Well, this little introduction sure got everyone's attention, because they all hounded me right after mass with welcomes and invitations and business cards and requests for my email and phone number...and of course, a cup of instant coffee and several toothpicks of dak (the traditional Korean sticky-rice snacks, usually filled with sweet bean paste and sesame seeds). I talked to a few of them at length, pleasantly surprised by how nice and friendly they were. Many nodded vigorously and murmured their "ahhhh...." when I said I was from Minnesota: "ahhh yes, Min-nee-soh-tah, very many waters there...ah, how do you say, lakes? Many lakes? And very cold, ahh yes very cold there!" I could tell they were excited to practice their English with me, and to see a non-Korean English speaker there...and apparently they were very eager to keep me there, because a lector immediately took down my name, number, and email, affirming briskly, "okay, yes, we see you here every Sunday now." And then they all kept saying that to me: "see you next weekend, and every weekend! Yes, see you every weekend here!"
So not only did I somehow get myself bound to the obligatory 9 am English mass at St. Matthews Church every Sunday...but I also somehow found myself agreeing to become the newest (and youngest, by a good 40 years) member of the St. Matthews English choir! Apparently, the choir director heard me talking with another choir member, and she thought I had a "very nice voice"...so she assumed (wrongly assumed!) that I must also have a very nice singing voice and would be a great addition to the choir! I honestly tried to say no, but then all these women came over and urged me to join! I felt so obligated to say yes, especially after they had just fed me instant coffee and sticky glutinous rice balls and were so nice!
This was a good learning experience in how to say NO to people- I tend to have problems with that. However, that doesn't translate the same in Korean culture; it can be extremely offensive to turn down help, compliments, or invitations when someone offers them to you. And since these church members had already offered me food, conversation, and an invitation to join their church, I felt that it would not sit too well with them if I kept denying their choir invitation. So, lo and behold, I was rushed off to choir practice for the next half hour (still with my instant coffee and glutinous rice snacks in hand). All the women were like, "ahhh you are the youngest one here!" Well, yes...and not by choice! I was so afraid they'd ask me to sing something by myself- and I was mentally preparing myself to flat-out refuse that! It was their decision to beg me to join- I wasn't volunteering some spectacular singing voice!!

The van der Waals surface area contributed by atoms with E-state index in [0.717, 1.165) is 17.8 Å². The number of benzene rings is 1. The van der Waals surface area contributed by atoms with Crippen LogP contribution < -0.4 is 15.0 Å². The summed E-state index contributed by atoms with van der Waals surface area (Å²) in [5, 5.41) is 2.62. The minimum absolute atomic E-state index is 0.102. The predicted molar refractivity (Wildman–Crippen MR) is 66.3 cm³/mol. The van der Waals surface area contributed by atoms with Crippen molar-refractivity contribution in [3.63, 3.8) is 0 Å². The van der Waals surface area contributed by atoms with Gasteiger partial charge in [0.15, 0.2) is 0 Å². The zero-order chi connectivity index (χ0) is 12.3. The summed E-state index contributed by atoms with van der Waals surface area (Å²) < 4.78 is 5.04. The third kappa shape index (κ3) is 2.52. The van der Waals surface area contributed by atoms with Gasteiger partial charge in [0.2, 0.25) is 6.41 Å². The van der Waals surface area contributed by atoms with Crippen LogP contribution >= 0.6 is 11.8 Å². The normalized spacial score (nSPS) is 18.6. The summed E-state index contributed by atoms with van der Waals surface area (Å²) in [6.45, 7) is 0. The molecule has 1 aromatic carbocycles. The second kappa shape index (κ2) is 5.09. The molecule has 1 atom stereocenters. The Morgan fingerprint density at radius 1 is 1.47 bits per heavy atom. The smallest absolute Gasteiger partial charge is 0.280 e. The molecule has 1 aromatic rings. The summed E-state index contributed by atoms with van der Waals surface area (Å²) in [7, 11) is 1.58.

When practice was over, the women tried to arrange for a ride home for me. Apparently, "Harry," one of two men in the English choir, lives somewhat closer to Suji. The women said, "okay Harry drive you home now. Then Sunday, Harry pick you up for church and choir practice. Practice at 8 am Sunday. See you then!"
Well.....that was the end of it for me, I had to step up and mumble something about "trying to travel a lot on the weekends..." Translation: if I'm not at choir practice at 8 am every Sunday (which I WON'T be!), or even at 9 am church there every Sunday (which I'm not planning on- not when there's other churches here to try), then just assume I'm out of town!
I figured that was better to say than to mention something along the lines of, "hmmm if I'm not there early on Sunday, it's probably because I was out at the bars and then doing noraebong karaoke until 4 am."
We shall see how this weekend pans out...and if I will indeed attend choir practice, as it is already planned by my new friends at St. Matthews Church, Jeong-ja.